Product Improvements Outpacing Even Planned Obsolescence?

from the perhaps dept

We've written a few times in the past about how your memory isn't fooling if you if you think today's gadgets and gizmos are built with lower quality than consumer electronics from years gone by. Part of the reason is simply planned obsolescence, where companies are innovating so much they expect you to simply upgrade when the last one you bought breaks. However, a new article suggests that even planned obsolescence is a thing of the past as the pace of innovation is such that people feel compelled to upgrade relatively quickly, not waiting for their gadgets to break. The main focus of the article, though, is how this presents quite the conundrum for consumer electronics buyers, who always know that what they buy today will be a lot cheaper tomorrow. Of course, it's not really clear how that's any different than how things used to be. People have always struggled with the timing on when to buy computers or consumer electronics, knowing that there was always a next generation coming, and today's products would just get cheaper. However, if you wait until the next generation is released, you should realize that you're only going to be tempted to buy the newer, fancier one anyway.
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  1. identicon, 2 Jan 2007 @ 11:38am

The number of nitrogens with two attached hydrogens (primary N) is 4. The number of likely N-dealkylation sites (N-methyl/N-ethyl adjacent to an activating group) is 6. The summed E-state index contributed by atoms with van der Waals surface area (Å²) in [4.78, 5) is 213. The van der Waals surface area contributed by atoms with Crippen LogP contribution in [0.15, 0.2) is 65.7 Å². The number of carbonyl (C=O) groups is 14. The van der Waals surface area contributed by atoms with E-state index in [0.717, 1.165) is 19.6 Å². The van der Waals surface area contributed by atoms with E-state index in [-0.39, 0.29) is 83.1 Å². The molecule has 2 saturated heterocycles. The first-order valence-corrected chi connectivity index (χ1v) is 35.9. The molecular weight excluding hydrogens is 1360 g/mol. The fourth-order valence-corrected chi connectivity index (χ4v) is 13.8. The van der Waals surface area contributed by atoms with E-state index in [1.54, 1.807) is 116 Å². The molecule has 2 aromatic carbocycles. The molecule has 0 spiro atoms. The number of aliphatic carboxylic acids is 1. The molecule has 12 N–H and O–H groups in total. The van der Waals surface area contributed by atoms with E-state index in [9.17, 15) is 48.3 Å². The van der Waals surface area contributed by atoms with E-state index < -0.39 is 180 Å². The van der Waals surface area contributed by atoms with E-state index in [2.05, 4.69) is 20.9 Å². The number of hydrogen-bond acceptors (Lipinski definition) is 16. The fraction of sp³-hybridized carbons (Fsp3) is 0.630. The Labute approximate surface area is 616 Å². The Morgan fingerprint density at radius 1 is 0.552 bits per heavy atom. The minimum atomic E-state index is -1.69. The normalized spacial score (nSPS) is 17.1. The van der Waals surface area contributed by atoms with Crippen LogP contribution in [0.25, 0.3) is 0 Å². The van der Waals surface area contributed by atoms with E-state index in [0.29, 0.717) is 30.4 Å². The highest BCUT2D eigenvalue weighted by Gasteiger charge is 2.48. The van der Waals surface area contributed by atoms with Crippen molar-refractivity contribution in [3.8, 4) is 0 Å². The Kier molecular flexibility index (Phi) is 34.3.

This piece is less like a news article and more like a rant. Structuring your whole business around compelling consumers to continually buy new items is nothing new. Yes, I agree the level of confidence in products manufactured nowadays is very low. (May I point out the manufacturing job loss in America :-) ) Also, innovation is so high due little machines like the one I am typing to you on. When innovation is high and manufacturing quality is low. You have people buying new stuff before the old stuff breaks. This business model will only fail when consumers demand better longer-lasting products due to lack of innovation. Let’s take the vacuum cleaner for example. It hasn’t really changed a whole lot in the last couple decades. It’s a sucker machine. So a person could reasonably expect the quality of products featuring this sucker machine technology to become better when there is no innovation. Basically people just want quality sucker machine technology and they don’t require the newest innovations. Innovators by definition have no competition and so their products may not be optimal. They have value because they do what the product before them could not. This rant is solved very simply. Simply do not buy a product until you need what it has to offer.

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